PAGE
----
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Frankly Brendan

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Very little can go wrong when a highly talented, engaging actor performs an evening of deftly written, time-tested short stories. And despite Chris O'Neill's self-effacing manner and somewhat quirky appearance--he describes himself as a cross between Harpo Marx and Marty Feldman--the veteran of Ireland's famed Abbey Theatre is spellbinding, showcasing his twin talents as stage actor and master storyteller. Though the show's title suggests an emphasis on Brendan Behan, the evening really belongs to Frank O'Connor, whose stories "First Confession," "The Drunkard," and "Guests of the Nation" chronicle a boy's coming-of-age in Ireland, from scared young lad of 7 to disillusioned 19-year-old member of the IRA. Behan's "The Confirmation Suit," a childhood remembrance that accents the boisterous writer's sweet-natured side, is a slight digression from the O'Connor stories but so compellingly performed it makes little difference. There are really only two troubling aspects to Frankly Brendan. One is O'Neill's overconcern for his American audience members, whom he directs to listen carefully to the dialects. The other is the audience: Where is it? When I attended, there were only eight of us. If there's any justice, this will change. TurnAround Theatre, 3209 N. Halsted, 773-296-1100. Through December 12: Wednesdays-Thursdays, 8 PM; Saturdays, 4:30 PM; Sundays, 3 PM. $18.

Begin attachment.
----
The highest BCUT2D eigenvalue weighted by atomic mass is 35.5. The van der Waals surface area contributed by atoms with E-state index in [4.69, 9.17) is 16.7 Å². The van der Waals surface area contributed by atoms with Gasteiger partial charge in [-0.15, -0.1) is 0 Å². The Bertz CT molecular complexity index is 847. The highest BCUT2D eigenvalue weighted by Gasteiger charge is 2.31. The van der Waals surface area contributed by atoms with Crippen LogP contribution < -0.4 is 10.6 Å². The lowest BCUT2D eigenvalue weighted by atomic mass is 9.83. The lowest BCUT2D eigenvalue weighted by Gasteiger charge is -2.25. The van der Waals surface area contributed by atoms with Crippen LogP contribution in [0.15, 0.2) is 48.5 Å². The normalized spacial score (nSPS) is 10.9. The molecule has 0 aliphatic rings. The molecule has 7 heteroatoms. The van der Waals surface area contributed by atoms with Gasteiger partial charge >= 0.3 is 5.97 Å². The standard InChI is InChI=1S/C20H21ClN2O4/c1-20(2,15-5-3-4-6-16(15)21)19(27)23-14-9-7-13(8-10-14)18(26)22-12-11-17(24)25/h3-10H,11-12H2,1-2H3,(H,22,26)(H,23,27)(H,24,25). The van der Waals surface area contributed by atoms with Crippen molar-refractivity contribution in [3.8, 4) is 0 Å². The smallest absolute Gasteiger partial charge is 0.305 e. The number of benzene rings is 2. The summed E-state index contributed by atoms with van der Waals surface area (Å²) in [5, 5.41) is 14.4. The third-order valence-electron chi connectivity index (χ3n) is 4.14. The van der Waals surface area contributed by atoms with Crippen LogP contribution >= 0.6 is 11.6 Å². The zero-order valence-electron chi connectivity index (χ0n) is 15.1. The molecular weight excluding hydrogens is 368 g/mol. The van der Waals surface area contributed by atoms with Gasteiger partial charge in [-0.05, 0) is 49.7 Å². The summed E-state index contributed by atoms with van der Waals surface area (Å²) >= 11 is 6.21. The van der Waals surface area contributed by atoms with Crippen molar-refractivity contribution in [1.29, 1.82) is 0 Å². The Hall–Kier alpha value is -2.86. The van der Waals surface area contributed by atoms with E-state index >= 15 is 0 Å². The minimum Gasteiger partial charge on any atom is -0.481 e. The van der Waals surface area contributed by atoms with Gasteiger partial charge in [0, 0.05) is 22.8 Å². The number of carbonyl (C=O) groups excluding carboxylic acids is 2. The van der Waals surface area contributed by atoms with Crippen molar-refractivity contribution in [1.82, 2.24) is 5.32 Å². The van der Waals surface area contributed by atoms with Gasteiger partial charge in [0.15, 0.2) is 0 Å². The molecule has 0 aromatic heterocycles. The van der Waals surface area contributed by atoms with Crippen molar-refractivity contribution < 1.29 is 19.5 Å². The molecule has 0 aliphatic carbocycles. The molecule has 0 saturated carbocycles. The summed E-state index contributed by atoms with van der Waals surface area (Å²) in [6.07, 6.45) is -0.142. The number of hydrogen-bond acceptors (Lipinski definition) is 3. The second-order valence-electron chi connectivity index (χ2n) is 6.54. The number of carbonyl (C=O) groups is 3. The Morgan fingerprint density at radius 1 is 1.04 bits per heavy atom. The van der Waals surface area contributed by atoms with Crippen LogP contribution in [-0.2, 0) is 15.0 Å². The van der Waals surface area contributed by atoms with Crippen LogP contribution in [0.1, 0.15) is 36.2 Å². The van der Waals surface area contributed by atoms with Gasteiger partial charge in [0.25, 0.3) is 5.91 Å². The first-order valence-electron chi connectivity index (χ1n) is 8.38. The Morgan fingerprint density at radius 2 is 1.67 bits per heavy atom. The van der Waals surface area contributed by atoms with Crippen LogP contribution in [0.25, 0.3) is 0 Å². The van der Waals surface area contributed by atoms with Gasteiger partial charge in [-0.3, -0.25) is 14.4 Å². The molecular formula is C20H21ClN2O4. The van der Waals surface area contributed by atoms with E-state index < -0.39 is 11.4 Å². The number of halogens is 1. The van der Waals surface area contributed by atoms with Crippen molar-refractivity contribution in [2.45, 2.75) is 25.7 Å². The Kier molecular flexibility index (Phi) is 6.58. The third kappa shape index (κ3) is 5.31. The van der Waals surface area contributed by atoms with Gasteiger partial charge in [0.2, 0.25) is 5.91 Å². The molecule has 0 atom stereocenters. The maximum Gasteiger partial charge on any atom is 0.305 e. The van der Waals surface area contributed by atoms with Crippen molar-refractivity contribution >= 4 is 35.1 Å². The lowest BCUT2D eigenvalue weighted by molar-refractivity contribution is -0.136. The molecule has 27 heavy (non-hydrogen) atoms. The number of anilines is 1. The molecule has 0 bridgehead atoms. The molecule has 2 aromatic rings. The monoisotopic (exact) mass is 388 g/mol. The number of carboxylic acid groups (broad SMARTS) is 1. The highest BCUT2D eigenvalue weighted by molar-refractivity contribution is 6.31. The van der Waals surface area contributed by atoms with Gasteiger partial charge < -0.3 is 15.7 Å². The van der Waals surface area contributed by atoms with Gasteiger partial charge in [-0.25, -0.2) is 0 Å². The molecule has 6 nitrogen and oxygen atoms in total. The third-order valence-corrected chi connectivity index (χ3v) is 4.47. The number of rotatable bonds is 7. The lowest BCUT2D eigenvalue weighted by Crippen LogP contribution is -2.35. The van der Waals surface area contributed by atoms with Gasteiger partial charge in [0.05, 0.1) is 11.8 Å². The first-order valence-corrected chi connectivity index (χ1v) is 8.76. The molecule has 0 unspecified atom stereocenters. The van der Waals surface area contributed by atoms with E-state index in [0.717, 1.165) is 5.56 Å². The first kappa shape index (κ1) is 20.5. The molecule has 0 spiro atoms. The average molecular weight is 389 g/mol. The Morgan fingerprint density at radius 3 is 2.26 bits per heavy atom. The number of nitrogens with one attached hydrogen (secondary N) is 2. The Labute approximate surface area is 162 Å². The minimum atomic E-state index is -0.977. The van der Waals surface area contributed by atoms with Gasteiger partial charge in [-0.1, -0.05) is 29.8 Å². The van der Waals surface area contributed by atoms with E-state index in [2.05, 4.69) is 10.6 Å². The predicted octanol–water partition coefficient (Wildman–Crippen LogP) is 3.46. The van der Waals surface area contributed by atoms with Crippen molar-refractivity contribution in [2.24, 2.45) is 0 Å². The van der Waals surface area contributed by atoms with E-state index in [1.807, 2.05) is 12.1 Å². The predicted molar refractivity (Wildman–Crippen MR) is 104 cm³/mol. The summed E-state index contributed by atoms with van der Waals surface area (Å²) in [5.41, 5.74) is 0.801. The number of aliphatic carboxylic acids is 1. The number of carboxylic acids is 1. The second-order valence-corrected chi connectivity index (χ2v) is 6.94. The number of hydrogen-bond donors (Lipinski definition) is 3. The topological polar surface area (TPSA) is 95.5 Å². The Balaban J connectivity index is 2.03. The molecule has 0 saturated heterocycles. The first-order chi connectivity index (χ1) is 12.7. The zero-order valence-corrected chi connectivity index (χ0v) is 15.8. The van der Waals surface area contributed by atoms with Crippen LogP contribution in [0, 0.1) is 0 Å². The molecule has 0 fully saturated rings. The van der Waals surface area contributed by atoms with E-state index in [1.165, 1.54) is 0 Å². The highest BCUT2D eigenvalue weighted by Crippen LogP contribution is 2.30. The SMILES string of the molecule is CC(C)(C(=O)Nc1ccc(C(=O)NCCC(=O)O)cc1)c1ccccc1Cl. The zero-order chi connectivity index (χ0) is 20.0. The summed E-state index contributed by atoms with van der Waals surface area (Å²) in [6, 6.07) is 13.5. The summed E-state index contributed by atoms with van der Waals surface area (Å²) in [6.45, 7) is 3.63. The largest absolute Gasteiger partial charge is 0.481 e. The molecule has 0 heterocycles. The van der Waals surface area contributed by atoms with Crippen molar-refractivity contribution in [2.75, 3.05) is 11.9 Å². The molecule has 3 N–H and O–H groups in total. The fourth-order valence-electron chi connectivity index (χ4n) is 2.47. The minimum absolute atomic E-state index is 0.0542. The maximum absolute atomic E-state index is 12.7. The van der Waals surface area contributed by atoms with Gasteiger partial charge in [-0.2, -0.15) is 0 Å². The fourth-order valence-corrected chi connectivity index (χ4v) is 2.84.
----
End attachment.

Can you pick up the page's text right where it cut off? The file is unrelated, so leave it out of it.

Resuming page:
--Adam Langer

Art accompanying story in printed newspaper (not available in this archive): photo/ Irene Haupt.

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